The marathon is more than a race, it is a party, a celebration, the culmination of months of hard training, in short, the achievement of a dream. The marathon is the most demanding and satisfying race at the same time. Demanding because it exceeds the physiological limits of the runner and satisfying because being able to overcome the limits and cross under the finish line banner is a feeling difficult to describe if you have not lived it. I believe that in life there are only two or three circumstances in which one experiences a feeling of personal satisfaction as deep as the one you feel when you finish your first marathon.
1. Be positive, never negative
The slogan made popular by Barça coach Van Gaal only highlights the importance of positive thinking as an attitude in life. This is a determining factor in successfully facing any challenge. It is inevitable that most runners, just fifteen days before the race, have doubts about their fitness, discomfort in any part of the body, or an excess of nerves that prevent them from sleeping normally. Reinforce your attitude, analyzing how you have trained and successfully completed all the stages of your plan, be aware, you are ready to run the 42,195 meters! Imagine yourself entering the finish line again and again, the mental determination to do something enables you to do it.
Almost all trainers recommend running the marathon from less to more: run a specific time in the first half and improve it in the second half.
2.- Test your level of effort
Almost anyone can run a marathon. The only limitation is physiological and cardiovascular problems or hidden diseases. Take a stress test before you start your training plan and another one 3-4 weeks before the marathon. Besides the fact that you will have the guarantee of being healthy, it will help you to plan first your training and then your race.
3.- From less to more
Almost all coaches recommend running the marathon from less to more; that is, run a slightly faster time in the first half and improve it in the second half. It is often said that the marathon is a race of only 12 kilometers. Yes, you warm up for 30 kilometers and run the last 12k. Normally the marathon runner has trained and accumulated enough weekly kilometers to successfully tackle the race. He will also have trained several days a distance close to 30K; so on race day getting to this point will not be difficult. The challenge starts from there. That’s why many coaches recommend to run with caution and reserve for that second half always harder because the legs and especially the head begin to break from this distance. As an example, if you are going for 3 hours, run the first half in 1h33′ and the second half in 1h27′.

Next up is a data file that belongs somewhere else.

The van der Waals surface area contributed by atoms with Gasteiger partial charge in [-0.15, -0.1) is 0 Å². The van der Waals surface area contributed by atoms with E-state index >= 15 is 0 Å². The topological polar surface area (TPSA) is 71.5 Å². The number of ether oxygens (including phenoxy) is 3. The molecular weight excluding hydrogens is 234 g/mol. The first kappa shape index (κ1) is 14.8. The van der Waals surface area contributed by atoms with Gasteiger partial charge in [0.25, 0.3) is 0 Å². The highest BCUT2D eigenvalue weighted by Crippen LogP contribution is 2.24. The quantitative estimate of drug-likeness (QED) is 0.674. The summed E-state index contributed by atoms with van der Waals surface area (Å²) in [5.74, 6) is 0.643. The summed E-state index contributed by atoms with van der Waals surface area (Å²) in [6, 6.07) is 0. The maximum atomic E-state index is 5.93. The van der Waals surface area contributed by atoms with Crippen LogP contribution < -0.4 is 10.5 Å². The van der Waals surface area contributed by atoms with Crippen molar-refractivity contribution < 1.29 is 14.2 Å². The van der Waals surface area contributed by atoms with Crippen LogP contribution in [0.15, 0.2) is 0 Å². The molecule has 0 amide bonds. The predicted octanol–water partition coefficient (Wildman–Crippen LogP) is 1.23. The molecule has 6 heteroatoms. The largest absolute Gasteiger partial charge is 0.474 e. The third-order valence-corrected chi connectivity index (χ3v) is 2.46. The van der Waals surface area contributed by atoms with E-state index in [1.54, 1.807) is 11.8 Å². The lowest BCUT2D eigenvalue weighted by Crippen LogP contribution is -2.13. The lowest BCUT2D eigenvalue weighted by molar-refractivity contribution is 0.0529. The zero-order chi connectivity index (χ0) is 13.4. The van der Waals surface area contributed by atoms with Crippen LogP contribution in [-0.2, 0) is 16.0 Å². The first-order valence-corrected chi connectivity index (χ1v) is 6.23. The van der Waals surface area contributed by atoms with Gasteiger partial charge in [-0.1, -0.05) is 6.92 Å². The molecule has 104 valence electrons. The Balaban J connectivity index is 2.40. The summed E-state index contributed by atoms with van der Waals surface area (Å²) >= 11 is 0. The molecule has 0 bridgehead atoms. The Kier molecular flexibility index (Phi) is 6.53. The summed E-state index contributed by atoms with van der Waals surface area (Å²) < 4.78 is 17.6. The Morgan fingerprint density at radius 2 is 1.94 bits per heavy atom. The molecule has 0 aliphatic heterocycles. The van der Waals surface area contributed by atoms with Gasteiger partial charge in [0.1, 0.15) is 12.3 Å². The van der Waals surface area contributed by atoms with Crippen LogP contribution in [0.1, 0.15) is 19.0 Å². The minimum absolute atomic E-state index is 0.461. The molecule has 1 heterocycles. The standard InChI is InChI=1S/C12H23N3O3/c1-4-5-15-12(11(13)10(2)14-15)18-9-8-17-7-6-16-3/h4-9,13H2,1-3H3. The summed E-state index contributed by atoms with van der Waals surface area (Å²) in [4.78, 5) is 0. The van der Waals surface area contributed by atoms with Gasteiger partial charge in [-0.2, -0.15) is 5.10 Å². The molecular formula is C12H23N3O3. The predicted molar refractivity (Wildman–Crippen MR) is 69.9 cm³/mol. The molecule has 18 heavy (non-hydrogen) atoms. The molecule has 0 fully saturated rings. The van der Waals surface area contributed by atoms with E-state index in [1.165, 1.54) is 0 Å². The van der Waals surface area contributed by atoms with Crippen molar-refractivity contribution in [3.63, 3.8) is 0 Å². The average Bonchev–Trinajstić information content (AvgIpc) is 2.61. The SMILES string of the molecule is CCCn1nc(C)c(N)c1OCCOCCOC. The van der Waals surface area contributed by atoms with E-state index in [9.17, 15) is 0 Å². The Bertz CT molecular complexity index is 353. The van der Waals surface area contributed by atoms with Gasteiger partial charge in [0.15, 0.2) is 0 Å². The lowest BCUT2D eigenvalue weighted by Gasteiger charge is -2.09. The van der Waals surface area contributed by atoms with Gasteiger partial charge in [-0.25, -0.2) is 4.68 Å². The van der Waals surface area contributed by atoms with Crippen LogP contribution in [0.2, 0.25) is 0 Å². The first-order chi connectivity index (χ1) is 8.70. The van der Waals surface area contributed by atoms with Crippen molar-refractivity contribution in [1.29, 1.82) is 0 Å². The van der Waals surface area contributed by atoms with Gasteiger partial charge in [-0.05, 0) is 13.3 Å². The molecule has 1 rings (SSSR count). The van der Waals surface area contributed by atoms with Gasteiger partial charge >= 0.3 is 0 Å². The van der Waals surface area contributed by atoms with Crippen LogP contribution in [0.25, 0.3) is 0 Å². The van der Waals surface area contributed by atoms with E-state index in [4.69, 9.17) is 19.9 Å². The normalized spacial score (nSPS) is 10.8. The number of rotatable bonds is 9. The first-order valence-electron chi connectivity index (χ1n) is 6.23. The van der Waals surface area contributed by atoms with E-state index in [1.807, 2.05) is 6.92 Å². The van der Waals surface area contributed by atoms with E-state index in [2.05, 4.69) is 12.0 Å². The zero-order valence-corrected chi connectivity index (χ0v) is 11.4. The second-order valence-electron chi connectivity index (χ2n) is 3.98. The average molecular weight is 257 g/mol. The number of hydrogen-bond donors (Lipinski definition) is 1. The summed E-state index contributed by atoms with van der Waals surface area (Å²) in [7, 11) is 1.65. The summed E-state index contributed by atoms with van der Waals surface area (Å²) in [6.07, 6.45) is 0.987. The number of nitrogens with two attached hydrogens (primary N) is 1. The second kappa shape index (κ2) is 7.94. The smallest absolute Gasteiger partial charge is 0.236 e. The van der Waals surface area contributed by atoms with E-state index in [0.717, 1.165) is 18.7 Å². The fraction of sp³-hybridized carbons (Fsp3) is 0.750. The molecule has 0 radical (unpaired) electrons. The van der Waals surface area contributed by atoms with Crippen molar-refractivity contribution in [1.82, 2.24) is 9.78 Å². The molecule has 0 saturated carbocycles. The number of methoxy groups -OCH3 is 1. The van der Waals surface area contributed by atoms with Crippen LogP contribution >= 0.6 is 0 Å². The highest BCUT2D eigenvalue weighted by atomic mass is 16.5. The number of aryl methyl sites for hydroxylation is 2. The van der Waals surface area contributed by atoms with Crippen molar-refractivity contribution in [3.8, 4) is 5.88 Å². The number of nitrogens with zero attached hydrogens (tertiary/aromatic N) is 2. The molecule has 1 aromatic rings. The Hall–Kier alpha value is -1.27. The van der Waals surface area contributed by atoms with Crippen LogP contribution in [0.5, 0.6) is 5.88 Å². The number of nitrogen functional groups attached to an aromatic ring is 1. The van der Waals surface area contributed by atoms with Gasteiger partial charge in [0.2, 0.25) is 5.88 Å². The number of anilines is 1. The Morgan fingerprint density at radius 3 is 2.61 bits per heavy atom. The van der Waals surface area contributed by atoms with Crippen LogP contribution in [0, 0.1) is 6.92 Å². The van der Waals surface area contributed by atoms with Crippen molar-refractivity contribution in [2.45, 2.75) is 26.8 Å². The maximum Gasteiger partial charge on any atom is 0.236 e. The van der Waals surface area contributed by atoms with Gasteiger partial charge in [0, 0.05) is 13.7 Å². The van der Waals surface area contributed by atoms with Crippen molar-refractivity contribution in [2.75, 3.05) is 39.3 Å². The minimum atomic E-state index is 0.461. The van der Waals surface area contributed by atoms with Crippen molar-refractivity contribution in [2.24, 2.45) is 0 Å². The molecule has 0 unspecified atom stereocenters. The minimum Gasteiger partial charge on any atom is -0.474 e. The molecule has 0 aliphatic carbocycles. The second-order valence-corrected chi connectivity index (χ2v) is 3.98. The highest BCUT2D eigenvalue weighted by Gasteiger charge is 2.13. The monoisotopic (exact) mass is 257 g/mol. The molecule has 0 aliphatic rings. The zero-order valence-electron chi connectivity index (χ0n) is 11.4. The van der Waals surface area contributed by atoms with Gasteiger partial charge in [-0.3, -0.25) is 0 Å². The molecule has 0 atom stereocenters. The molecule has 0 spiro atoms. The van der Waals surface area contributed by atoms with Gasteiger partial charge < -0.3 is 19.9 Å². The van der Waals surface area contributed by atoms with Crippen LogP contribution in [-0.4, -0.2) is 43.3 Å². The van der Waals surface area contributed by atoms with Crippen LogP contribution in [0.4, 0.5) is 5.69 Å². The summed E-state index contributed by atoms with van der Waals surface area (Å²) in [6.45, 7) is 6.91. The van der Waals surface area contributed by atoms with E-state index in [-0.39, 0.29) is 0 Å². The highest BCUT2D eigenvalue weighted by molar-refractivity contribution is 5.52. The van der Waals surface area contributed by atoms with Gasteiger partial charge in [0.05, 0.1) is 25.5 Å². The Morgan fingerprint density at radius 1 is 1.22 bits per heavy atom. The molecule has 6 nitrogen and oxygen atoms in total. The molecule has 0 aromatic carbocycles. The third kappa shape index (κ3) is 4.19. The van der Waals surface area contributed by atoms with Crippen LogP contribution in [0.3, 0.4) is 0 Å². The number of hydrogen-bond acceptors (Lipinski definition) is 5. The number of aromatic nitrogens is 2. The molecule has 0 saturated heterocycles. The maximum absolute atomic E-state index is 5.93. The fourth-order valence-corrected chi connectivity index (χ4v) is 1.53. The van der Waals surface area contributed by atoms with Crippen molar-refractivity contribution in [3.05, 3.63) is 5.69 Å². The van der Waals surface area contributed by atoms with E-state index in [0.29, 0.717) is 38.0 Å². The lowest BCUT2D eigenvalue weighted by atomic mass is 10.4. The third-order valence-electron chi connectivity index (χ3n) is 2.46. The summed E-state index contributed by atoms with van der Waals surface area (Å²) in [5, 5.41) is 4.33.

4.- Set a pace
Normally the race organization establishes a series of balloons, reference runners who set a pace from start to finish to meet the goal set. They usually establish a balloon every 15 minutes, from 3 hours to 4 hours and 45′. 90% of runners cross the finish line in this time range, so it is helpful to join the running groups that form around these balloons.
Study what your actual running pace is. To do this you must know at what heart rate you enter the second threshold and begin to generate lactic acid. You should always run slightly below this level, at least until mile 30; otherwise, you are likely to fail, not so much because you will not finish the race, but because you will explode.
It wouldn’t hurt to start supplementing from the half marathon onwards with gels to give you a shot of glucose to replenish your stores.
If you leave your aerobic threshold at 155 beats per minute and enter the anaerobic threshold at 156, wear a heart rate monitor on race day and monitor your heart rate. Adapt your running pace and speed so that at least until kilometer 30, you do not reach this threshold. If the marathon is not a flat course, shorten your pace on the climbs and accelerate slightly on the downhill and flat sections, but do not exceed this threshold. From kilometer 30 onwards, in addition to the fact that fatigue will cause your heart rate to rise even if you keep up the pace, do not be afraid to start running at your anaerobic threshold, the finish line is close…
5.- Fill up the tank
As important as the training plan of the last three or four months, is to run with full tanks, because as we said above, the marathon exceeds the physiological limits of the human being, emptying the glycogen stores by sustained and continuous effort to which we submit our body. Therefore, it is important that during the last week, at least from the Wednesday before the marathon, you follow a diet rich in carbohydrates, mainly pasta, bread and rice. Hydrate yourself by drinking 3 to 4 liters of water every day from Thursday.
On the day of the race, you should eat a hearty breakfast 3 hours before the race, as well as hydrate yourself well. During the race, it would be a good idea to start supplementing with gels to give you a glucose injection to replenish your glucose deposits. You should have trained for this during your long runs to make sure you can tolerate it. Drink at every refreshment station. Do not try anything new on race day.